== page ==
Just seems like a gimmick to me. When on track all you need to know is 'do I need to stop and adjust pressures'. When on the track, the BMW system is sufficient enough to tell you pressures are approaching cautionary levels. Failing that, your hands and arse are pretty good sensors for tire slip.

Having a system tell you in real-time what the pressures are is somewhat irrelevant unless you are competing in professional racing and have a team at hand who can provide your real-time analysis and feedback on a per corner basis (aka, F1).

As a driver at a track day, the only thing you can do is slow down, back off or stop and adjust pressures. If the current technology doesn't do enough to equip you... well, need I say more. For track days, even timed laps, this just comes across as a massive gimmick designed to sell more tyres (and at a higher price).
I tend to agree in part... I think the most valuable data is the Michelin evolving database behind the tire pressure recommendations, not necessary the real time data. Is there anywhere to get that info??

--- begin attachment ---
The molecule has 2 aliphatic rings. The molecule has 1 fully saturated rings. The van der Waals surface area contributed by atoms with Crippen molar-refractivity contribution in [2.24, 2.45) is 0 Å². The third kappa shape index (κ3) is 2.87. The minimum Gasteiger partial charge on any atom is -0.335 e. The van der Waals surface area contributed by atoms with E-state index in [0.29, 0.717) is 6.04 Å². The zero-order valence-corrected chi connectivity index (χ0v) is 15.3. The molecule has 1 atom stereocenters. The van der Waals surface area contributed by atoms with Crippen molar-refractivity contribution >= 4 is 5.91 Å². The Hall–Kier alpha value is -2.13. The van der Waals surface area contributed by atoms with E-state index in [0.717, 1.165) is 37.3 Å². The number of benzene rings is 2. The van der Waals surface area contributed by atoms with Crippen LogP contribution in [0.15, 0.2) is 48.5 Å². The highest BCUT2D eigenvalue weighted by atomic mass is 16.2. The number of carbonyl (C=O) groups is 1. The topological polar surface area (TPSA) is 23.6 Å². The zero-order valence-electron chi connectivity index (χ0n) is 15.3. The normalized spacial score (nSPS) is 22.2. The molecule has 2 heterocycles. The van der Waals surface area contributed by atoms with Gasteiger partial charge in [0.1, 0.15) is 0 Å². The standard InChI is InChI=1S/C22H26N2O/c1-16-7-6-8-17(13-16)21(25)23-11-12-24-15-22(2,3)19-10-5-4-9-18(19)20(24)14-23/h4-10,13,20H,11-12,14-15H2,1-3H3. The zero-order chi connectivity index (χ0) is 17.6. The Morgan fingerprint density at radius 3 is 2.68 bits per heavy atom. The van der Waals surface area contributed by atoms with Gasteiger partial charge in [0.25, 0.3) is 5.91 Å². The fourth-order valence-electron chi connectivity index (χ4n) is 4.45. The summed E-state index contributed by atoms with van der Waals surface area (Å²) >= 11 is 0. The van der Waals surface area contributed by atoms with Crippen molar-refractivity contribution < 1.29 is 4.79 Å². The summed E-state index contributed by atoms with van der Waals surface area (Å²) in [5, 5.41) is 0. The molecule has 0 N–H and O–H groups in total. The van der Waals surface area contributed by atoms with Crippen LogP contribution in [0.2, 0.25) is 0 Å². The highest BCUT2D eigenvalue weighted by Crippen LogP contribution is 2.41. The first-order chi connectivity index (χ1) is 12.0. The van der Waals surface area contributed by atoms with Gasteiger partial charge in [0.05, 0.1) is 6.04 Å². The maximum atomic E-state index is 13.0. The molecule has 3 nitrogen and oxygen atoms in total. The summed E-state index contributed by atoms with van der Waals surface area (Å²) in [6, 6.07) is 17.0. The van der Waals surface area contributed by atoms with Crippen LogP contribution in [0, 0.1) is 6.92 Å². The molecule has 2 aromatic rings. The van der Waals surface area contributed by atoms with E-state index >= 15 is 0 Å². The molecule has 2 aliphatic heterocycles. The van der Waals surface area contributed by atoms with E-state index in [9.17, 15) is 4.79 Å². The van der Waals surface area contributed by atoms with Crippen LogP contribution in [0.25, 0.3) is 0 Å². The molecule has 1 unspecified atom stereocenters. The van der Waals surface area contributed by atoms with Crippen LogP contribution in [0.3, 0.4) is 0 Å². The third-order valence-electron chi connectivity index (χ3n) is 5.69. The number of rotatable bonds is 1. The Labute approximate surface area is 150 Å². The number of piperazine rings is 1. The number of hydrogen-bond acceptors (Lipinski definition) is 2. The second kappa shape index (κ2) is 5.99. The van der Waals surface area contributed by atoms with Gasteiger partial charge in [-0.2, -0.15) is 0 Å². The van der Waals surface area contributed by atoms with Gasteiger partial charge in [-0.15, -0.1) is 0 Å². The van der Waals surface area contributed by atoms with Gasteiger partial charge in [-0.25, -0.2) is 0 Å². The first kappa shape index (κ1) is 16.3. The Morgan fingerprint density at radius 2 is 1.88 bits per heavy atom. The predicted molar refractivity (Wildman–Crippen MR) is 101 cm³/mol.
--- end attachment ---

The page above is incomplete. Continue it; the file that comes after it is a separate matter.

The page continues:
IF the pressure adjustment recommendations are accurate, I see how this could be a useful tool to get the most performance and longevity out of the tires based on the specific track and conditions.

I thought the most interesting part of the video was that the temp/pressure monitor was Green at 2.65 bar - It seemed like the recommendation was to drop to 2.4 bar, not sure. I would bet that is more pressure than what most people run with these tires on their M2.

For me, by the time I can accurate pressure readings (iDrive is always off by 1-2 Psi in my car) at a track day, I have already done cool down laps. And once I get those pressures, how do I know what the best adjustment is other than subjective trial and error... 'What tire pressure should I run' discussions seem a lot like 'what is the best oil to use' discussions...
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      10-27-2020, 04:37 AM   #28
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Quote:
Originally Posted by KHAP13 View Post
Quote:
Originally Posted by NathObeaN View Post